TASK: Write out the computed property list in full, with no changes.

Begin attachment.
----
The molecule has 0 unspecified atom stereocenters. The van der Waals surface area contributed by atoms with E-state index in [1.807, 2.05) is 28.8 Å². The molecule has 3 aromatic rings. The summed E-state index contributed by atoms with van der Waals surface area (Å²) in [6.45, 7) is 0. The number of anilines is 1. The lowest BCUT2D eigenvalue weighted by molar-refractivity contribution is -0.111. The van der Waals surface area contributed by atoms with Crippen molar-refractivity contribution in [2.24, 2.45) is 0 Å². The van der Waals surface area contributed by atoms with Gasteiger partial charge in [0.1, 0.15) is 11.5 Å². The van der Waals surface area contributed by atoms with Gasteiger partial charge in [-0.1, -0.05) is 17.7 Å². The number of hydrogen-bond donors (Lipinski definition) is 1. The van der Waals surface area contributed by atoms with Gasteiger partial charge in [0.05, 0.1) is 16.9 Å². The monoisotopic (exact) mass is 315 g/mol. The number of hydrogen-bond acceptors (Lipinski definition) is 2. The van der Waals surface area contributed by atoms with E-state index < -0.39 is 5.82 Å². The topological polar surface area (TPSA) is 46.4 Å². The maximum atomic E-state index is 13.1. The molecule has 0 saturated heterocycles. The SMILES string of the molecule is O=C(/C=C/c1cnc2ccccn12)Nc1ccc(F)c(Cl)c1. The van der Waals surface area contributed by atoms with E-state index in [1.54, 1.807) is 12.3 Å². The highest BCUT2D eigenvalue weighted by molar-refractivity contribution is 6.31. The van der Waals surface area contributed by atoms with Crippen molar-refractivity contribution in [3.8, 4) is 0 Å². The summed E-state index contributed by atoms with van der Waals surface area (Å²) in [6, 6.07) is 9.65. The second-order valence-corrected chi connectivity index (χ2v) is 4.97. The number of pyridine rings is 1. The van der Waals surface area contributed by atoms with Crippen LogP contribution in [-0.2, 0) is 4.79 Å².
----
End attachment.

The molecule has 0 unspecified atom stereocenters. The van der Waals surface area contributed by atoms with E-state index in [1.807, 2.05) is 28.8 Å². The molecule has 3 aromatic rings. The summed E-state index contributed by atoms with van der Waals surface area (Å²) in [6.45, 7) is 0. The number of anilines is 1. The lowest BCUT2D eigenvalue weighted by molar-refractivity contribution is -0.111. The van der Waals surface area contributed by atoms with Crippen molar-refractivity contribution in [2.24, 2.45) is 0 Å². The van der Waals surface area contributed by atoms with Gasteiger partial charge in [0.1, 0.15) is 11.5 Å². The van der Waals surface area contributed by atoms with Gasteiger partial charge in [-0.1, -0.05) is 17.7 Å². The number of hydrogen-bond donors (Lipinski definition) is 1. The van der Waals surface area contributed by atoms with Gasteiger partial charge in [0.05, 0.1) is 16.9 Å². The monoisotopic (exact) mass is 315 g/mol. The number of hydrogen-bond acceptors (Lipinski definition) is 2. The van der Waals surface area contributed by atoms with E-state index < -0.39 is 5.82 Å². The topological polar surface area (TPSA) is 46.4 Å². The maximum atomic E-state index is 13.1. The molecule has 0 saturated heterocycles. The SMILES string of the molecule is O=C(/C=C/c1cnc2ccccn12)Nc1ccc(F)c(Cl)c1. The van der Waals surface area contributed by atoms with E-state index in [1.54, 1.807) is 12.3 Å². The highest BCUT2D eigenvalue weighted by molar-refractivity contribution is 6.31. The van der Waals surface area contributed by atoms with Crippen molar-refractivity contribution in [3.8, 4) is 0 Å². The summed E-state index contributed by atoms with van der Waals surface area (Å²) in [6, 6.07) is 9.65. The second-order valence-corrected chi connectivity index (χ2v) is 4.97. The number of pyridine rings is 1. The van der Waals surface area contributed by atoms with Crippen LogP contribution in [-0.2, 0) is 4.79 Å².